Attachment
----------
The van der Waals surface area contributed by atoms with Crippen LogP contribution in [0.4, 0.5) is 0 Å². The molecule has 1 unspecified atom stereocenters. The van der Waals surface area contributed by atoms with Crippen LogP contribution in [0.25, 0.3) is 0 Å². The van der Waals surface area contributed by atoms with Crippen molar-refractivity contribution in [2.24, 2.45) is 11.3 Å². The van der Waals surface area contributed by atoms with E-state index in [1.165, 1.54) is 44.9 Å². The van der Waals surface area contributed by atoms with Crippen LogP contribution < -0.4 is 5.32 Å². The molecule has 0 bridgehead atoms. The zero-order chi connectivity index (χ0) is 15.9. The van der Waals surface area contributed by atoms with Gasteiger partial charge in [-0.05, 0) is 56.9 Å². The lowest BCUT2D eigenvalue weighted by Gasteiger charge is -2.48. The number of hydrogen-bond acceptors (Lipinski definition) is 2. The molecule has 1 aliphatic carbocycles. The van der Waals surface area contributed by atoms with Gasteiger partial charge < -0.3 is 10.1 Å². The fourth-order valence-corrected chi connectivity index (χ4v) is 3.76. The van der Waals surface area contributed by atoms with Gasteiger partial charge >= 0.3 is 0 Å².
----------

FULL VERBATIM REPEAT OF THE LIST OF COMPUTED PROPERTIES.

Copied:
The van der Waals surface area contributed by atoms with Crippen LogP contribution in [0.4, 0.5) is 0 Å². The molecule has 1 unspecified atom stereocenters. The van der Waals surface area contributed by atoms with Crippen LogP contribution in [0.25, 0.3) is 0 Å². The van der Waals surface area contributed by atoms with Crippen molar-refractivity contribution in [2.24, 2.45) is 11.3 Å². The van der Waals surface area contributed by atoms with E-state index in [1.165, 1.54) is 44.9 Å². The van der Waals surface area contributed by atoms with Crippen LogP contribution < -0.4 is 5.32 Å². The molecule has 0 bridgehead atoms. The zero-order chi connectivity index (χ0) is 15.9. The van der Waals surface area contributed by atoms with Gasteiger partial charge in [-0.05, 0) is 56.9 Å². The lowest BCUT2D eigenvalue weighted by Gasteiger charge is -2.48. The number of hydrogen-bond acceptors (Lipinski definition) is 2. The molecule has 1 aliphatic carbocycles. The van der Waals surface area contributed by atoms with Gasteiger partial charge < -0.3 is 10.1 Å². The fourth-order valence-corrected chi connectivity index (χ4v) is 3.76. The van der Waals surface area contributed by atoms with Gasteiger partial charge >= 0.3 is 0 Å².